Android Ransomware up more than 50%
Locking users’ devices until they pay.
According to a recent report in the 1st half of 2016 Android ransomware attacks accelerated more than 50%.
With smartphones become the primary computing device for many people, they also become a greater risk for cyber attacks, as reported by ESET security community.
Ransomware is a form of malware that an attacker encrypts a person’s data and holds it hostage until they pay a monetary ransom. Ransomware has been an rapidly growing threat for some time now, with many new tools emerging to combat it.
The reason there is a large growth in Android ransomware is evident. As more users rely on their phone as a daily computing device, they are storing more sensitive data there, which can be more easily exploited for ransom, as the report states.
As the report goes on to say, the ability such as lockscreen ransomware and crypto-ransomware, typically used in desktop attacks, are being modified for Android users. “ESET researchers have also seen cybercriminals put more effort into keeping a low profile by encrypting and burying the malicious payload deeper into the infected apps,” the report also says.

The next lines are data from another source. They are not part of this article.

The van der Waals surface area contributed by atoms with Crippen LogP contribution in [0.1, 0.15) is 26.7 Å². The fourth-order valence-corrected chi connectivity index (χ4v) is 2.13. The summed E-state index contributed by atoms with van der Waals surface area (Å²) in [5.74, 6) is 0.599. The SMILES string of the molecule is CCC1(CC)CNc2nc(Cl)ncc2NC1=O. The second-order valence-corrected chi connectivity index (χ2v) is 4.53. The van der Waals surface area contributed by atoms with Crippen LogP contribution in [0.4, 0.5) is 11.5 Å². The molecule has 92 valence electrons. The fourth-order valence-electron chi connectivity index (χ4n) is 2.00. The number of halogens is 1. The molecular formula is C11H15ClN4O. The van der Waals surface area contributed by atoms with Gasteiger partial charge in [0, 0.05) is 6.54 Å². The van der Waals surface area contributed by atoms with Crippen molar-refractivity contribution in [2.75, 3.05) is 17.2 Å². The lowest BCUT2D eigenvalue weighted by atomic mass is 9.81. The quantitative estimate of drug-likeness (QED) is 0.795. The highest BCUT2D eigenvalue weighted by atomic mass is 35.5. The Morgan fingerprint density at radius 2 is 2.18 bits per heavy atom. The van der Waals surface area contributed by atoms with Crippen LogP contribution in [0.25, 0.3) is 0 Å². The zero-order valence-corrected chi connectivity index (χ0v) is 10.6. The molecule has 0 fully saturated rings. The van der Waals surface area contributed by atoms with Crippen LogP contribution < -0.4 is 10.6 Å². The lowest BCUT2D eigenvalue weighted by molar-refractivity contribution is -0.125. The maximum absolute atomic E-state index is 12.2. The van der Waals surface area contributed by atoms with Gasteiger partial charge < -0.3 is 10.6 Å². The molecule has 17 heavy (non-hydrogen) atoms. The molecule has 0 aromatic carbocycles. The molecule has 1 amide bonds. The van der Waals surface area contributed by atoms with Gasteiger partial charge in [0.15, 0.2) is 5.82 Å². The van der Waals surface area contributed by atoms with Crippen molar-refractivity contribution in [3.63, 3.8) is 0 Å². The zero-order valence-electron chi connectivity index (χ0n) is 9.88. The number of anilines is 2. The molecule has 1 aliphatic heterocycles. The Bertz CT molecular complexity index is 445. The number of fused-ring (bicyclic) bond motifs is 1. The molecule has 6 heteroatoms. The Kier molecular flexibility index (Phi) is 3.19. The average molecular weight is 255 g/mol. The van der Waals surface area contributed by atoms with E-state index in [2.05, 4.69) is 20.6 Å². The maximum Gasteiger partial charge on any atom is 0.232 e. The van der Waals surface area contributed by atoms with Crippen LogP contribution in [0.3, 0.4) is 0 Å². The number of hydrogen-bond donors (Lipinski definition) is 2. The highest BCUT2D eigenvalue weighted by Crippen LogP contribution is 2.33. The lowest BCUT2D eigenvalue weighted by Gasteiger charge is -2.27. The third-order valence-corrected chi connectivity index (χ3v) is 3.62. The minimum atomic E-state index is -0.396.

The spread of Android ransomware, and malware affecting the mobile OS, is usually gained by pretending to be another application, such as a trending game to get the user to download it. Although, there have been more attacks seen coming through email, using social engineering to try and get users to click a link and download an infected app.
When the device is infected, the attacker can wipe the person’s device, send a message on their behalf, or perform a host of other malicious actions. Some versions of the ransomware even try to convince the user that their device was locked by government for illegal activity.
The US and Asia, seem to be where these attacks are growing more over.
Ransomware is a form of malware, so there are a few ways you can deal with it.
It’s important to make sure that the device’s settings are properly configured, especially those that manage app store downloads.
If the device is infected, you can boot in safe mode to remove the malware.
According to another report from, Kaspersky Lab, Android ransomware has gotten 4 times worse over the prior year. With a malware called. HummingBad infecting millions of devices.